What Is a Business Intelligence Analyst?

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Business improvement projects often fail due to poor planning and communication. Knowing how to collect data and interpret it can have a significant impact on a business’s success.

To access and analyze data correctly, it is essential to have the right combination of technical skills and professional experience. The demand for business intelligence analysts continues to grow as more firms recognize the need to improve obsolete processes and implement new technology to remain competitive.

Being a business analyst is a satisfying and lucrative career option if you’re an analytical thinker with a talent for solving business challenges. As a business analyst, you will play a vital position in your company and have numerous opportunities to advance your career.

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What is a Business Intelligence Analyst?

A business intelligence analyst is a critical link between a company’s business goals and its information technology.

They make it easier for stakeholders, project teams, and developers to communicate to get the projects completed on time, decrease costs, and enhance quality.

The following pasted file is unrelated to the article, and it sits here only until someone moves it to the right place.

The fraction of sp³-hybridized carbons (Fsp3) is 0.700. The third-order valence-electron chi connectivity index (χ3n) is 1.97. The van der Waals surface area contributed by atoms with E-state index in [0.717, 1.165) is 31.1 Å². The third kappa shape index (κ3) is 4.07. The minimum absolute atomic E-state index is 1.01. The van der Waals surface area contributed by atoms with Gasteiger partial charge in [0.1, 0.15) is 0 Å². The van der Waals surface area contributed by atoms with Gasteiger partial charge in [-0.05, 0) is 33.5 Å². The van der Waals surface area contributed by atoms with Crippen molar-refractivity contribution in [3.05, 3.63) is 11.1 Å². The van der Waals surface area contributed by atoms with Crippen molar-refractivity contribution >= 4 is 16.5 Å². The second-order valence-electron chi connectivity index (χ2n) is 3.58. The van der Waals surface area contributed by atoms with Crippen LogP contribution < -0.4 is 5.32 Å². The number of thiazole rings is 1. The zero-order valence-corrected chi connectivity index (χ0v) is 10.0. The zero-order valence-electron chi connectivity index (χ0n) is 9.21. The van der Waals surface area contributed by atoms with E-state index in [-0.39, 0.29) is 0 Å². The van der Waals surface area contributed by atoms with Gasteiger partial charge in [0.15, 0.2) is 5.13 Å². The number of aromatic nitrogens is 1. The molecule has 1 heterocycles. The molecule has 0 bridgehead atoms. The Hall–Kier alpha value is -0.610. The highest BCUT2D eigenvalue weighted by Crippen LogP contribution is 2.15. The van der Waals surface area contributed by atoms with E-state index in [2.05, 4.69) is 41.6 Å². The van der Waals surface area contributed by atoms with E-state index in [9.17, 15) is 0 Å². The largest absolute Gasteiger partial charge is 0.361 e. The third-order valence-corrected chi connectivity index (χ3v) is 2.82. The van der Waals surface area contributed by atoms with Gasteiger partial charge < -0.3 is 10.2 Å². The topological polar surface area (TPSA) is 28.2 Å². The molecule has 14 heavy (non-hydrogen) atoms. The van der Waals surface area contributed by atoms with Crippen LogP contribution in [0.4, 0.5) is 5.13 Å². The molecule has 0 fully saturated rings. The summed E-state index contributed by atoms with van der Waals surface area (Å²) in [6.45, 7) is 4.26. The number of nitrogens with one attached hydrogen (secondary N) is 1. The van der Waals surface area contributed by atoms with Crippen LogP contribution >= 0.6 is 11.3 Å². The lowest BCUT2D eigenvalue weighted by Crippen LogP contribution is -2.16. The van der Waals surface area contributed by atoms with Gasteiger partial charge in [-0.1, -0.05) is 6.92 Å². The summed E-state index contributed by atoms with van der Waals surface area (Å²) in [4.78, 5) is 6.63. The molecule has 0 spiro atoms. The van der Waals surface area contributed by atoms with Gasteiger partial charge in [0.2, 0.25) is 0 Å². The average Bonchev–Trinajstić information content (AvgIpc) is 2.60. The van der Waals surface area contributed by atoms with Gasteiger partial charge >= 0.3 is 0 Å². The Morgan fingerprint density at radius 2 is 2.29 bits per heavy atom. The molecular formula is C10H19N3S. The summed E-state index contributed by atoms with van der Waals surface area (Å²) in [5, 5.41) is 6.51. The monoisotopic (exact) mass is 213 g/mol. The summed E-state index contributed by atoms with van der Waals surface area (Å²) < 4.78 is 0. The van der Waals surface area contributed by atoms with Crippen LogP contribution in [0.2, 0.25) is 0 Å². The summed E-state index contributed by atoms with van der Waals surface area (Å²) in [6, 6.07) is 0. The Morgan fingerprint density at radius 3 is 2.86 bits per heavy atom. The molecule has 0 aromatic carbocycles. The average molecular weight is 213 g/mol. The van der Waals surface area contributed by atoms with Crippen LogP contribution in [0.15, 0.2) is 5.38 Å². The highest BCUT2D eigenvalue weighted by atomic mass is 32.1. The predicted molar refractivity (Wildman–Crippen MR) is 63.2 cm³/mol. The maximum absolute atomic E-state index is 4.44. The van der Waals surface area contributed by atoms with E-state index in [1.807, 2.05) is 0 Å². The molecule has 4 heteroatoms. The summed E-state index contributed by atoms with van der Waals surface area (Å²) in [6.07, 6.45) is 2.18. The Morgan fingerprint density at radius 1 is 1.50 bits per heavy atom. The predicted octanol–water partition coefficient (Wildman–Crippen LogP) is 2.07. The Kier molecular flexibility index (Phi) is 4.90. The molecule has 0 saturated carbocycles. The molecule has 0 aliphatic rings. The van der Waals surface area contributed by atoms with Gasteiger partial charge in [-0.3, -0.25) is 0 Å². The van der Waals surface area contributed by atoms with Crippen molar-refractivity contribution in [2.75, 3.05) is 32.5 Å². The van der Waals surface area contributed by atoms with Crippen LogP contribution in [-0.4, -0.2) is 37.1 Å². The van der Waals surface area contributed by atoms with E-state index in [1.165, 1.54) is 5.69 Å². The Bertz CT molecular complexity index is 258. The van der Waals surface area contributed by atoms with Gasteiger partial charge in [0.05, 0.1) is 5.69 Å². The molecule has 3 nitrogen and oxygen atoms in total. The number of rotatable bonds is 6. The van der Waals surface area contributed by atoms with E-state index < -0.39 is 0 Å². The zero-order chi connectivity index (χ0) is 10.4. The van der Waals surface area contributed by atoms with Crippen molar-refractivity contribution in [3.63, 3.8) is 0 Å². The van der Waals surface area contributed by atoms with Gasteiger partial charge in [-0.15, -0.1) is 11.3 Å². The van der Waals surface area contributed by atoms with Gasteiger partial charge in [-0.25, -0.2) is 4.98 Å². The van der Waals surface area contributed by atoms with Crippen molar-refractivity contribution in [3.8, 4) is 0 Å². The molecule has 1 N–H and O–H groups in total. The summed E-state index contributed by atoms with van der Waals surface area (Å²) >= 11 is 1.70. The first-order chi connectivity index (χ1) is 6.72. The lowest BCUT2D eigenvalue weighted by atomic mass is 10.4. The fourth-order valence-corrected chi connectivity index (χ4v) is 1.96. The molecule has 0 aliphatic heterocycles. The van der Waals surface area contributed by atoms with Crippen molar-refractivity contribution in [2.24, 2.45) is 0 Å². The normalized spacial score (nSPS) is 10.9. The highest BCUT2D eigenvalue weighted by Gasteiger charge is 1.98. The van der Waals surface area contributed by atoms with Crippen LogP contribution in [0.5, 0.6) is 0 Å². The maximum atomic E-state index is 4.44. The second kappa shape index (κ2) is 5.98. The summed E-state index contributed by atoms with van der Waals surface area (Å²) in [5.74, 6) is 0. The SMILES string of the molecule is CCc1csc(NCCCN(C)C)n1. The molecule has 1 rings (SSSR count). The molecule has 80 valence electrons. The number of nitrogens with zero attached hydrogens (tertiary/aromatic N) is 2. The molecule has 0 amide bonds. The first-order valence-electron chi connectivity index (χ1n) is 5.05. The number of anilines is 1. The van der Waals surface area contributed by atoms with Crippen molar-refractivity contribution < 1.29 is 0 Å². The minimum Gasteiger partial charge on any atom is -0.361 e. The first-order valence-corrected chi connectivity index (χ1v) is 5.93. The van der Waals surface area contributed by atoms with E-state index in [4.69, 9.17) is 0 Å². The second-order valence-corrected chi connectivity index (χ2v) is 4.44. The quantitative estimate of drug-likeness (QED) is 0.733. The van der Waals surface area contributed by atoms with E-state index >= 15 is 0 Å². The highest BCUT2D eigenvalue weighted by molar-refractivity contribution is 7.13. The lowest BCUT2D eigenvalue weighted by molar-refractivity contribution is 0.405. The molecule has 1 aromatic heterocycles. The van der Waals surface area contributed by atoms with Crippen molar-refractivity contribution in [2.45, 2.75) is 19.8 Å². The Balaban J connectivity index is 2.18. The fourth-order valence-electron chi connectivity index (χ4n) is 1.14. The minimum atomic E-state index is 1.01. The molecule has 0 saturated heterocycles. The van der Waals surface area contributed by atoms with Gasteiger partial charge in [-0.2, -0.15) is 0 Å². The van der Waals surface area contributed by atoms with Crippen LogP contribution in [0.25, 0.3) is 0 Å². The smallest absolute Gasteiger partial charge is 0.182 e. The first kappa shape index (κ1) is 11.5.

First of all, business needs are defined, prioritized, and approved by a business intelligence analyst. Next, they devise a plan to turn those needs into actionable items that IT and other team members can carry out.

Depending on the organization they work for, business intelligence analysts are involved in sorting out a wide range of issues. They have a role that is fast-paced and dynamic.

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What does a Business Intelligence Analyst do?

A business intelligence analyst uncovers trends and patterns in data using data modeling, data analysis, and data visualization tools, allowing managers, executives, and departments to make informed business decisions.

A business intelligence analyst’s day-to-day activities include interacting and collaborating with all stakeholders, giving presentations on key performance metrics, and creating reports to share knowledge gained from data.

The job description of a business intelligence analyst covers the following:

  • Analyzing and mining organizational data, such as financial, expense, employment, and revenue reports.
  • Compiling data on reported issues and offering remedies that improve process efficiency.
  • Conducting cost-benefit analyses on programs aimed at improving the organization’s performance.
  • Working with management and teammates to implement changes.
  • Evaluating the effectiveness of implemented strategies
  • Collaborating with teams to determine the resources, employees, equipment, and facilities required
  • Consultation with key stakeholders and management to set out strategic objectives
  • Creating interactive presentations and reports to communicate data to a wide range of audiences effectively

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Salary of a Business Intelligence Analyst

Now that you know what a business intelligence analyst is, you sure must know about the pay package. A business intelligence analyst can expect lucrative salaries due to strong demand in various industries, including finance, healthcare, manufacturing, insurance, technology, and e-commerce.